You can get some help choosing the best menstrual cup for your body type at Reusable Menstrual Cups.

Planet Friendly Period Option #2: Reusable Cloth Pads

If you use disposable pads, you might want to consider making the switch to reusables. They’re quite similar, but reusable pads are made from cloth, bamboo, charcoal and other natural materials.

Like menstrual cups, cloth pads can last for around five years and replace a lot of disposable products.

However, cloth pads are not for everyone. They work best for people who are not out of the house for 12+ hours a day. That’s because you have to keep the soiled pads somewhere, instead of just throwing them into the trash. Many people carry a wet bag with them to get around this.

However, when you’re at home, you can just throw your pad into your laundry hamper if you don’t care about staining. If you do, you can soak your pad in cold water after use.

The other reason some people don’t like reusable pads is because they don’t have a sticky backing on them. Instead, they stay in place on your underwear with snaps. This means that they can slide around a little bit when exercising.

A solution is to keep a box of disposables in your bathroom cupboard for this situation, but then use reusables the rest of the time.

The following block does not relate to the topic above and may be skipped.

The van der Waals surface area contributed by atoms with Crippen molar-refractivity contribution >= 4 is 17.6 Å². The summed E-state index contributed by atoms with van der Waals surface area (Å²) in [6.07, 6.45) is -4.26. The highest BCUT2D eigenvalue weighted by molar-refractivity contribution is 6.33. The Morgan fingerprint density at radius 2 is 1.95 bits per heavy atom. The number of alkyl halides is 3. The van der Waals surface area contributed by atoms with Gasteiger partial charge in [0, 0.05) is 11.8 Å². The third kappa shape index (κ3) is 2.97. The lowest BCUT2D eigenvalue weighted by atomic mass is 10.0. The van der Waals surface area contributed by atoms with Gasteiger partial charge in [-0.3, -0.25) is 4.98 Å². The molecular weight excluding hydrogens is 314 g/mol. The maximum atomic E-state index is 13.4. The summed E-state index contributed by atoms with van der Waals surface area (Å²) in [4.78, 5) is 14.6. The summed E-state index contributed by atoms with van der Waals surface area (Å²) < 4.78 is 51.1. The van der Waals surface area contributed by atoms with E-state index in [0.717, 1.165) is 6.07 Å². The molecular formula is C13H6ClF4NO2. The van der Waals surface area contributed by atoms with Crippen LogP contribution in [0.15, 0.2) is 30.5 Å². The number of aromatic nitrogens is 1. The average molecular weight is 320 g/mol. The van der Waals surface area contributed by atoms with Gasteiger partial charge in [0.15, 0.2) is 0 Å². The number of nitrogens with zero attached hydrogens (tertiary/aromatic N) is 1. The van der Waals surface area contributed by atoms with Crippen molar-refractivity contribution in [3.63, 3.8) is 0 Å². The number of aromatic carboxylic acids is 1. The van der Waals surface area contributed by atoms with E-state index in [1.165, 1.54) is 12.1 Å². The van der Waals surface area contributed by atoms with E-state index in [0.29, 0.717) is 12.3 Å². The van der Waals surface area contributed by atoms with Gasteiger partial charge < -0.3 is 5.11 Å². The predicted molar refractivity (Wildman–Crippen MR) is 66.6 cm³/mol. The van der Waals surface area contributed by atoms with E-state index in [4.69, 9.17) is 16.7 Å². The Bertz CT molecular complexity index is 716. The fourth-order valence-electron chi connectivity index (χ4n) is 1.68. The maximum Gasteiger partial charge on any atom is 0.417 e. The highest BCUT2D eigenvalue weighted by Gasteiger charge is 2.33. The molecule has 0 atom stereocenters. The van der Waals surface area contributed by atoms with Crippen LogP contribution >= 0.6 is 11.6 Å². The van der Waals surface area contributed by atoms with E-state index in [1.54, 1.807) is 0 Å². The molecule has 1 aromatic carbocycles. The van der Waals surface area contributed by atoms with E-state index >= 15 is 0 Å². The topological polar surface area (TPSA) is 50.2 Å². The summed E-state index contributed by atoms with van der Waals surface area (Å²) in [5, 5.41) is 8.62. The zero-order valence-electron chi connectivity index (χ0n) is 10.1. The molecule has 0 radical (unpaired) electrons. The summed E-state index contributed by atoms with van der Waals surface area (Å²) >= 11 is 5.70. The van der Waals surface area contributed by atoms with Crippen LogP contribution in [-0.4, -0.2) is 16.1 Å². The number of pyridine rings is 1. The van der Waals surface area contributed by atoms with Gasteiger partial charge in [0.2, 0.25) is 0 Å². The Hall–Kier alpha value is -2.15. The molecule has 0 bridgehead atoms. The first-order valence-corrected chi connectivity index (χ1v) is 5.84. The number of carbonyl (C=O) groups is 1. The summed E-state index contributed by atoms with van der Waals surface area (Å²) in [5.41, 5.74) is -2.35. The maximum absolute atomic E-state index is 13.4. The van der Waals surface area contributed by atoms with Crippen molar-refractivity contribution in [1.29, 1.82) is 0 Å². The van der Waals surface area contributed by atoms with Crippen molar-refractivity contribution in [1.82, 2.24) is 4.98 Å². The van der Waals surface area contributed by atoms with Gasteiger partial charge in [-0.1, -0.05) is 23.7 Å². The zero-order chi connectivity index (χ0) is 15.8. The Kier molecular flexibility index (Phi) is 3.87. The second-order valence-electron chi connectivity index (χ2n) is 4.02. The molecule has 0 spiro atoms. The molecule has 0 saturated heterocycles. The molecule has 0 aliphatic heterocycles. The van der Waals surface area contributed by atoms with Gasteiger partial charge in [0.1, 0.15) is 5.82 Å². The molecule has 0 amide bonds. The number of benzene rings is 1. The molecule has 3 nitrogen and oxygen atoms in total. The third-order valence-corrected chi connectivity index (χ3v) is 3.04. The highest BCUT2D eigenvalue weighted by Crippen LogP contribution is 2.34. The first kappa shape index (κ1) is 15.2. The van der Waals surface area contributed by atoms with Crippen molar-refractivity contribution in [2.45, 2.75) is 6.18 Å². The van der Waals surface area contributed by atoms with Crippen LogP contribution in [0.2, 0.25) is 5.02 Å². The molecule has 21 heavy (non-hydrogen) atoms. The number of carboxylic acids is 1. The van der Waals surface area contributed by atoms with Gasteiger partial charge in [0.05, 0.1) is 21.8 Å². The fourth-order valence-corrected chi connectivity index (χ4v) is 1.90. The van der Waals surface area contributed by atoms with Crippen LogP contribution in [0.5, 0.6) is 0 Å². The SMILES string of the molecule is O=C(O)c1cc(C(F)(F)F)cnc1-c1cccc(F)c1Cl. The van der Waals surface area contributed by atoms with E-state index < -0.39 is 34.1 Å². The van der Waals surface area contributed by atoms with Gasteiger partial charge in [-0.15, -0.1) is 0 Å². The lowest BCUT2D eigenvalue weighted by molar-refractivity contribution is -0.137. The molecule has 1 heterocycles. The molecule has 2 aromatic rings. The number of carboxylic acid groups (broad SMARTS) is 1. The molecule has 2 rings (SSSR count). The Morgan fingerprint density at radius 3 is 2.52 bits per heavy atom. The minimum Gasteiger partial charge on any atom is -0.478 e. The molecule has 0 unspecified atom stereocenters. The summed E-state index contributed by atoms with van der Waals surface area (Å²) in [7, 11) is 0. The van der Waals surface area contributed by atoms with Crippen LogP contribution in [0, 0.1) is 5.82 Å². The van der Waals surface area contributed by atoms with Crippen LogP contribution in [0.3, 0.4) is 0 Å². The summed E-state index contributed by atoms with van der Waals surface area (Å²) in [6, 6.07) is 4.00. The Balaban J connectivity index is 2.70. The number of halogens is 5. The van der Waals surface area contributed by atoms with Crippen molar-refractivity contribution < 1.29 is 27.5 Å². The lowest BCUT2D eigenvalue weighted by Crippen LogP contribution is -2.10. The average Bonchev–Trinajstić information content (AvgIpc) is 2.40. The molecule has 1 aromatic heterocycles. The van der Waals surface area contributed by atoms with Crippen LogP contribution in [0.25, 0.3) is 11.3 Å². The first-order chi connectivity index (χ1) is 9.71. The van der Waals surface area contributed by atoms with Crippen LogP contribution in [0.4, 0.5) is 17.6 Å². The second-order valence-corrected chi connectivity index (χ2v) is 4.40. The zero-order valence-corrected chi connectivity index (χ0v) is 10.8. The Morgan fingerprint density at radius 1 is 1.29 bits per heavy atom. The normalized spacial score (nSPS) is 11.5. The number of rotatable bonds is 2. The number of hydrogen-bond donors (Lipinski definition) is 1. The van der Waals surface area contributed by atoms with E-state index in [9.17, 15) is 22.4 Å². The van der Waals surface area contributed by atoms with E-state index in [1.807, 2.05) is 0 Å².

Learn more about this here: Cloth Pads vs Disposables.

Planet Friendly Period Option #3: Period Panties

Your Guide to Planet Friendly Periods with Menstrual Cups (2).jpg

The final option for a planet friendly period is period panties. They’re kind of like they sound—panties that protect against leaks during your period. Some of them have absorbent padding in them, in addition to a leak-proof layer.

If you use pantyliners a lot (for spotting, backup to a tampon, light incontinence, or vaginal discharge), then you might want to consider making the switch.

Although period panties do cost more than a box of pantyliners up front, you’ll save money over the medium to long-term, and you’ll also be preventing plastic waste from going to the landfill.

The best thing? Most people find them far less irritating to sensitive skin than pantyliners.

Menstrual Cups Teaser:

Learn more about planet friendly period products, including menstrual cups, reusable cloth pads and period panties. It’s time to make the switch from tampons or disposable pads to a more sustainable period solution. They’re good for the environment, our health, and also our bank account balances.

 

Did this help you know what to expect when switching to menstrual cups? Share it with your friends on Pinterest!

Your Guide to Planet Friendly Periods

Jackie Bolen is a tree-hugging, friend of the Earth who can usually be found on top of a mountain, paddling the oceans or drinking coffee around Vancouver, Canada. Her hope is that a reusable feminine hygiene product will one day be found in the hands of every single menstruating person in the world. You can find her at Reusable Menstrual Cups (https://reusablemenstrualcup.com/)